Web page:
Botanicum: a sight to behold

This week's blog post comes in the form of inspiration. It's all around us, yet, we often fail to notice it because we are so digitally engaged. Our digital lives allow us the opportunities to learn about anything we want, but there's so much inspiration just in front of our eyes that we often miss it.

I walked by a London bookshop this week and out of the corner of my eye, this book started screaming at me. I looked over, smiled, and immediately walked into the bookshop, bought it and brought it home with me. It's a stunning depiction of early plant life brought to life with amazing illustrations and great historical facts. It's called Botanicum. Curated by Katie Scott and beautifully illustrated by Kathy Willis.

I take inspiration from all kinds of places and this book is an especially creative and visually stimulating offering. As we are bombarded by digital data every day it’s so easy to forget to get back to nature, physically and in this case, via a good book. Aside from the stunning illustrations, it’s a great learning tool to understand how plant life was formed and the variety of plant life that’s been documented into a few distinct groups. It's carefully curated, and easily digestible content is an easy read and a great way to learn about where our plant life originates.

Asterolampravulgaris

Asterolampravulgaris

For example, did you know that Algae is one of the oldest plants? They date back 3800 million years from single cells to giant seaweeds. This particular illustration is an asterolampravulgaris - a round saucer-shaped marine diatom found in tropical waters.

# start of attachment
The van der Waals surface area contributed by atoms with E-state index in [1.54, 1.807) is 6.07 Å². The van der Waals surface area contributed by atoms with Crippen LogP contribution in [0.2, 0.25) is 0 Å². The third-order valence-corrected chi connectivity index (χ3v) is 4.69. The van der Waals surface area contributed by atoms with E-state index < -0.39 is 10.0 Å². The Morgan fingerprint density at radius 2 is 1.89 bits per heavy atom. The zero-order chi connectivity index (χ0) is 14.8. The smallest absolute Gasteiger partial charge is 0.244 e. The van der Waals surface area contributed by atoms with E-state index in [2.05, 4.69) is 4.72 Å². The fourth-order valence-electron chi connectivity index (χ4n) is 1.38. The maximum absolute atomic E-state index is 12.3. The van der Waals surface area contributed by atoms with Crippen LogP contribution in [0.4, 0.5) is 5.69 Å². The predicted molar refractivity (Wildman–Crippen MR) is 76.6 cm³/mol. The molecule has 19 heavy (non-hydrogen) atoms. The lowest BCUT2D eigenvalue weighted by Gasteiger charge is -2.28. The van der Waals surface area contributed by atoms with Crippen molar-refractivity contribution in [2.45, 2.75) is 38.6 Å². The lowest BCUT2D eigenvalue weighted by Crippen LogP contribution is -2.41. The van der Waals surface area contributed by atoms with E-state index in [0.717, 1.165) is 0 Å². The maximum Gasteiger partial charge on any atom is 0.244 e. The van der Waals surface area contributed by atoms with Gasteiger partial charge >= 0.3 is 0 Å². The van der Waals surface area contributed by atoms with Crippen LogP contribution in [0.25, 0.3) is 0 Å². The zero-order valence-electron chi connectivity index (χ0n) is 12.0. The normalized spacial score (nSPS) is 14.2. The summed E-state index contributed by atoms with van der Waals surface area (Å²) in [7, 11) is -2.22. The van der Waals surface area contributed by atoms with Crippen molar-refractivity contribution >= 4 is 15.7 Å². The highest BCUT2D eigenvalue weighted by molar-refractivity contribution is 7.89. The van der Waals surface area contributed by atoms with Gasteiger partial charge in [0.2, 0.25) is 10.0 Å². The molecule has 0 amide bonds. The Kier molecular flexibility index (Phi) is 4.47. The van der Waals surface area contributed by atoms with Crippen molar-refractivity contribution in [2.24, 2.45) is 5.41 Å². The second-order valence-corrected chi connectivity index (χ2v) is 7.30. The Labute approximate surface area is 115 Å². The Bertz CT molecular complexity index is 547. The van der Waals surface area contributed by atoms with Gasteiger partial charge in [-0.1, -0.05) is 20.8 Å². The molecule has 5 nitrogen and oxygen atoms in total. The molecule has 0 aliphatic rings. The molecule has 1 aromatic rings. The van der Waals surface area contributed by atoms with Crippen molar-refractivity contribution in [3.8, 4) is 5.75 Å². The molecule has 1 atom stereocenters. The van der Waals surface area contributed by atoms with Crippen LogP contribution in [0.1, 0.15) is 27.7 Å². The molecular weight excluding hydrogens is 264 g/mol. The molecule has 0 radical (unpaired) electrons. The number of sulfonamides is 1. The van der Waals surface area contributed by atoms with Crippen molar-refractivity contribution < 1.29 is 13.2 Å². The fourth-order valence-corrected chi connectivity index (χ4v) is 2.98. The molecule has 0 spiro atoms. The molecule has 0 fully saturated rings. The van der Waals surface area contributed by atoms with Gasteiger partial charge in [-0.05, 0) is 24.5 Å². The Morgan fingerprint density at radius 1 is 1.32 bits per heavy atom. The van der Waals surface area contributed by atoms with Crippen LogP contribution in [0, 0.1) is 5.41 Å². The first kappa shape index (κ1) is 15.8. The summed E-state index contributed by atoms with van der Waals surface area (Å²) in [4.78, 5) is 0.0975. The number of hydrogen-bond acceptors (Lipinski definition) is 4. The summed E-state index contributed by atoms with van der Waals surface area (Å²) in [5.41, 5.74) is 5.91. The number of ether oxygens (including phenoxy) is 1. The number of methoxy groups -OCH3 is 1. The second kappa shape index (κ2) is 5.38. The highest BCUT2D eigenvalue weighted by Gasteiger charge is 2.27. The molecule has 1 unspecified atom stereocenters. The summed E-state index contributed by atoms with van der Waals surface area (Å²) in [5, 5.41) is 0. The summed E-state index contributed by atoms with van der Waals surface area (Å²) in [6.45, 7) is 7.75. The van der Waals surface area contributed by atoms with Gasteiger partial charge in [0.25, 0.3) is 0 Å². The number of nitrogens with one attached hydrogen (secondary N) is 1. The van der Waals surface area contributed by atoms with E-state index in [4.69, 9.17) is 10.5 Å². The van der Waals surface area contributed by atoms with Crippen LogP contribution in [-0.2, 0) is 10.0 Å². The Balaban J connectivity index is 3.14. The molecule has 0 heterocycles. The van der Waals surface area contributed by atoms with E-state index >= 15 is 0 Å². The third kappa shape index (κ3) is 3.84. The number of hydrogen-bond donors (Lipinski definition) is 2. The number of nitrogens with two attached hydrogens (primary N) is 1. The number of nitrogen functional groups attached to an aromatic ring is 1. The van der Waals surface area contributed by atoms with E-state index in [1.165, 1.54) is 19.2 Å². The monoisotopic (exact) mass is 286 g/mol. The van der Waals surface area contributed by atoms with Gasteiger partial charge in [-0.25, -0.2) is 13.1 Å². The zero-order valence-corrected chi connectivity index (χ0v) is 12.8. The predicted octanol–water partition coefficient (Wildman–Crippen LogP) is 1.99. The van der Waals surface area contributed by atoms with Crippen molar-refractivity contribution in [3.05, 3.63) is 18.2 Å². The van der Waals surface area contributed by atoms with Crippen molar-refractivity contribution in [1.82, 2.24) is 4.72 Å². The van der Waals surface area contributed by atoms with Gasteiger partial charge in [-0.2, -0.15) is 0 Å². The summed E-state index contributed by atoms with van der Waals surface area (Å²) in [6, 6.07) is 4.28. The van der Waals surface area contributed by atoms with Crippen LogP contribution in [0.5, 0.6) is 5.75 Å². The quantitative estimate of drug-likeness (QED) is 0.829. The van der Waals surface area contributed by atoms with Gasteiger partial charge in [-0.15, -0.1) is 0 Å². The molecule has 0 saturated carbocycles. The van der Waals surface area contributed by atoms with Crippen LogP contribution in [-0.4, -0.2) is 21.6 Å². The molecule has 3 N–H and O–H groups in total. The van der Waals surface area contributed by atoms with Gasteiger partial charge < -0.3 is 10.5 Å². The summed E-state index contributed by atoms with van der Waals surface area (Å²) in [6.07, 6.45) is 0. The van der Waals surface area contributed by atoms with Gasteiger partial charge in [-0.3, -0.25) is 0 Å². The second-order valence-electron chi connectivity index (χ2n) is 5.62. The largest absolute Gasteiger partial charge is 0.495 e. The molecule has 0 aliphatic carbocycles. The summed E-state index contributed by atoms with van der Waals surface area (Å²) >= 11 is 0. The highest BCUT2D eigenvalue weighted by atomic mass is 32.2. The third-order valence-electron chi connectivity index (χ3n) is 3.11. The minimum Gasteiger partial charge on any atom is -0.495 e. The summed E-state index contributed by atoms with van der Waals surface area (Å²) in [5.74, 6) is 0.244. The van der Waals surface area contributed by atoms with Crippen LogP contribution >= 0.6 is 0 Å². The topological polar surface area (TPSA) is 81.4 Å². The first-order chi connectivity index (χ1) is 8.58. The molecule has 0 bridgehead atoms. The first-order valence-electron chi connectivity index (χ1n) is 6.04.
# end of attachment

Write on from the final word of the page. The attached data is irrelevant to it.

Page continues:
Red Marasmius

Red Marasmius

Fungi and Lichens were crucial in helping plants gain hold on dry land around 470-400 million years ago. Although fungi are not classed as plants - they don't make food by photosynthesis, don't have roots, and they don't reproduce by spores - they are included because of their function in the plant ecosystems. They help break down plant litter and animal remains into the soil, ensuring sufficient nutrients for plant growth.

 

Ginkgo biloba

Ginkgo biloba

Ginkgo biloba, native to China, appear all around the world, partly because of their handsome looks, but also because they are resistant to extremes of weather and pollution found in cities. The oldest recorded tree is thought to be 3500 years old. What appear to be plum-like fruits are actually naked seeds that emit a terrible vomit-like stench! Ginkgo biloba appears not to have changed much in 250 million years - the modern leaf is almost identical in shape and form to examples found in fossils. Amazing that this tree has adapted little over time!

Magnolia x soulangeana

Magnolia x soulangeana

From the 17th century, the wealthy created elaborate glass houses displaying ornamental shrubs like this Chinese Magnolia. Professional plant hunters were sent to scour the world looking for new discoveries. 


While I could go on about all of the stunning illustrations and great nuggets of plant history found in this book, I don't want to spoil the fun for you! I'll let you order your own copy of Botanicum or even better, get the postcards, too. You won't be disappointed!

I hope you enjoyed this review, please let me know in the comments where you find your inspiration from, I'd love to know.